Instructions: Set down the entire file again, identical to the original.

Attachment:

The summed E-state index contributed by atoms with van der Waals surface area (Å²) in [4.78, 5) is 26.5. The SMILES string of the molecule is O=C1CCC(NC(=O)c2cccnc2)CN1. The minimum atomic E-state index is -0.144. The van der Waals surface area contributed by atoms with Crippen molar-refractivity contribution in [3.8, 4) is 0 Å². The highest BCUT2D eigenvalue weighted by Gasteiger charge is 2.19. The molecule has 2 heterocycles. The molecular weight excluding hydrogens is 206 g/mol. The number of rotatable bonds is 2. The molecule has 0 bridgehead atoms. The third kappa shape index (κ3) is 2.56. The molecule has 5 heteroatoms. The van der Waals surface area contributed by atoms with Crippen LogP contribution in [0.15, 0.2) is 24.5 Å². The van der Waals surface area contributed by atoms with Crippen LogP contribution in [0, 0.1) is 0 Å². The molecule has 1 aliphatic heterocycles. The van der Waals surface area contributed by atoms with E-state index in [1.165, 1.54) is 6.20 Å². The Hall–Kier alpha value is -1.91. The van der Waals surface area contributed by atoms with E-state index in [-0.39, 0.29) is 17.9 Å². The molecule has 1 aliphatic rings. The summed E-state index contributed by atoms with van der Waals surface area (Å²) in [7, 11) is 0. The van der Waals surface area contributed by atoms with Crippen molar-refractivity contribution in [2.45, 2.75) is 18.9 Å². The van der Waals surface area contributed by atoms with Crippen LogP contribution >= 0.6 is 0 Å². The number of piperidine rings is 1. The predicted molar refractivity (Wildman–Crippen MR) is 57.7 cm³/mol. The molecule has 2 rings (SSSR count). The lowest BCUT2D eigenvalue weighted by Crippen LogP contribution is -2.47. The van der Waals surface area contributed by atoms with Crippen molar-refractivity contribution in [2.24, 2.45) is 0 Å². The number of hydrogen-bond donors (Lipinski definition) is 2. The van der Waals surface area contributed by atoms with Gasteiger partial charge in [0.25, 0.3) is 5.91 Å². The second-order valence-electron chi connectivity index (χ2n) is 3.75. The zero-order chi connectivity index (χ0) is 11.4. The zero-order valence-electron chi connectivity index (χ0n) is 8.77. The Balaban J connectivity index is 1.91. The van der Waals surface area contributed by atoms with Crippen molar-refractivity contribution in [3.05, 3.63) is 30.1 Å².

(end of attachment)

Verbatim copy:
The summed E-state index contributed by atoms with van der Waals surface area (Å²) in [4.78, 5) is 26.5. The SMILES string of the molecule is O=C1CCC(NC(=O)c2cccnc2)CN1. The minimum atomic E-state index is -0.144. The van der Waals surface area contributed by atoms with Crippen molar-refractivity contribution in [3.8, 4) is 0 Å². The highest BCUT2D eigenvalue weighted by Gasteiger charge is 2.19. The molecule has 2 heterocycles. The molecular weight excluding hydrogens is 206 g/mol. The number of rotatable bonds is 2. The molecule has 0 bridgehead atoms. The third kappa shape index (κ3) is 2.56. The molecule has 5 heteroatoms. The van der Waals surface area contributed by atoms with Crippen LogP contribution in [0.15, 0.2) is 24.5 Å². The van der Waals surface area contributed by atoms with Crippen LogP contribution in [0, 0.1) is 0 Å². The molecule has 1 aliphatic heterocycles. The van der Waals surface area contributed by atoms with E-state index in [1.165, 1.54) is 6.20 Å². The Hall–Kier alpha value is -1.91. The van der Waals surface area contributed by atoms with E-state index in [-0.39, 0.29) is 17.9 Å². The molecule has 1 aliphatic rings. The summed E-state index contributed by atoms with van der Waals surface area (Å²) in [7, 11) is 0. The van der Waals surface area contributed by atoms with Crippen molar-refractivity contribution in [2.45, 2.75) is 18.9 Å². The van der Waals surface area contributed by atoms with Crippen LogP contribution >= 0.6 is 0 Å². The number of piperidine rings is 1. The predicted molar refractivity (Wildman–Crippen MR) is 57.7 cm³/mol. The molecule has 2 rings (SSSR count). The lowest BCUT2D eigenvalue weighted by Crippen LogP contribution is -2.47. The van der Waals surface area contributed by atoms with Crippen molar-refractivity contribution in [2.24, 2.45) is 0 Å². The number of hydrogen-bond donors (Lipinski definition) is 2. The van der Waals surface area contributed by atoms with Gasteiger partial charge in [0.25, 0.3) is 5.91 Å². The second-order valence-electron chi connectivity index (χ2n) is 3.75. The zero-order chi connectivity index (χ0) is 11.4. The zero-order valence-electron chi connectivity index (χ0n) is 8.77. The Balaban J connectivity index is 1.91. The van der Waals surface area contributed by atoms with Crippen molar-refractivity contribution in [3.05, 3.63) is 30.1 Å².